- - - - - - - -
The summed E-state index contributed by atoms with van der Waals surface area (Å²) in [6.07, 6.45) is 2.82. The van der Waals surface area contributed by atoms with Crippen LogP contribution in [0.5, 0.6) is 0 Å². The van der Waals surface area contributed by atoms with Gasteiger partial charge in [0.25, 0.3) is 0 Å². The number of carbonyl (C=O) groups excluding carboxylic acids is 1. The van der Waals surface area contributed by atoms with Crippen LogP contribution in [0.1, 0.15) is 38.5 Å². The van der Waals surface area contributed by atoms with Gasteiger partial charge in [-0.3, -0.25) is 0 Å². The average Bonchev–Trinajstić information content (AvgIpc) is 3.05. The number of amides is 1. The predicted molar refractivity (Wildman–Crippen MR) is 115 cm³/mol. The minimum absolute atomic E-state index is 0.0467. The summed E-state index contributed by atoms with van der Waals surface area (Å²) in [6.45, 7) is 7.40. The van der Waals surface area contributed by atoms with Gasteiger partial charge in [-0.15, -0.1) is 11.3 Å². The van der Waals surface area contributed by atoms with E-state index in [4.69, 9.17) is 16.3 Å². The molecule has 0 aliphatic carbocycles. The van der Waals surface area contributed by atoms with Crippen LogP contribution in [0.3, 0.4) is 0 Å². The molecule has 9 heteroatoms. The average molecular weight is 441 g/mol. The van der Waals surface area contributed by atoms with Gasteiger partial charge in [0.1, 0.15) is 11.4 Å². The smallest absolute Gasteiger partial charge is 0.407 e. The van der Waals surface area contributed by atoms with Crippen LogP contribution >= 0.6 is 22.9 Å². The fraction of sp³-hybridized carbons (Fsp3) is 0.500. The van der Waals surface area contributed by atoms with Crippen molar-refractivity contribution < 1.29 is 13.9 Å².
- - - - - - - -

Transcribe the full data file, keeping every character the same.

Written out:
The summed E-state index contributed by atoms with van der Waals surface area (Å²) in [6.07, 6.45) is 2.82. The van der Waals surface area contributed by atoms with Crippen LogP contribution in [0.5, 0.6) is 0 Å². The van der Waals surface area contributed by atoms with Gasteiger partial charge in [0.25, 0.3) is 0 Å². The number of carbonyl (C=O) groups excluding carboxylic acids is 1. The van der Waals surface area contributed by atoms with Crippen LogP contribution in [0.1, 0.15) is 38.5 Å². The van der Waals surface area contributed by atoms with Gasteiger partial charge in [-0.3, -0.25) is 0 Å². The average Bonchev–Trinajstić information content (AvgIpc) is 3.05. The number of amides is 1. The predicted molar refractivity (Wildman–Crippen MR) is 115 cm³/mol. The minimum absolute atomic E-state index is 0.0467. The summed E-state index contributed by atoms with van der Waals surface area (Å²) in [6.45, 7) is 7.40. The van der Waals surface area contributed by atoms with Gasteiger partial charge in [-0.15, -0.1) is 11.3 Å². The van der Waals surface area contributed by atoms with E-state index in [4.69, 9.17) is 16.3 Å². The molecule has 0 aliphatic carbocycles. The van der Waals surface area contributed by atoms with Crippen LogP contribution in [0.3, 0.4) is 0 Å². The molecule has 9 heteroatoms. The average molecular weight is 441 g/mol. The van der Waals surface area contributed by atoms with Gasteiger partial charge in [0.1, 0.15) is 11.4 Å². The smallest absolute Gasteiger partial charge is 0.407 e. The van der Waals surface area contributed by atoms with Crippen LogP contribution >= 0.6 is 22.9 Å². The fraction of sp³-hybridized carbons (Fsp3) is 0.500. The van der Waals surface area contributed by atoms with Crippen molar-refractivity contribution < 1.29 is 13.9 Å².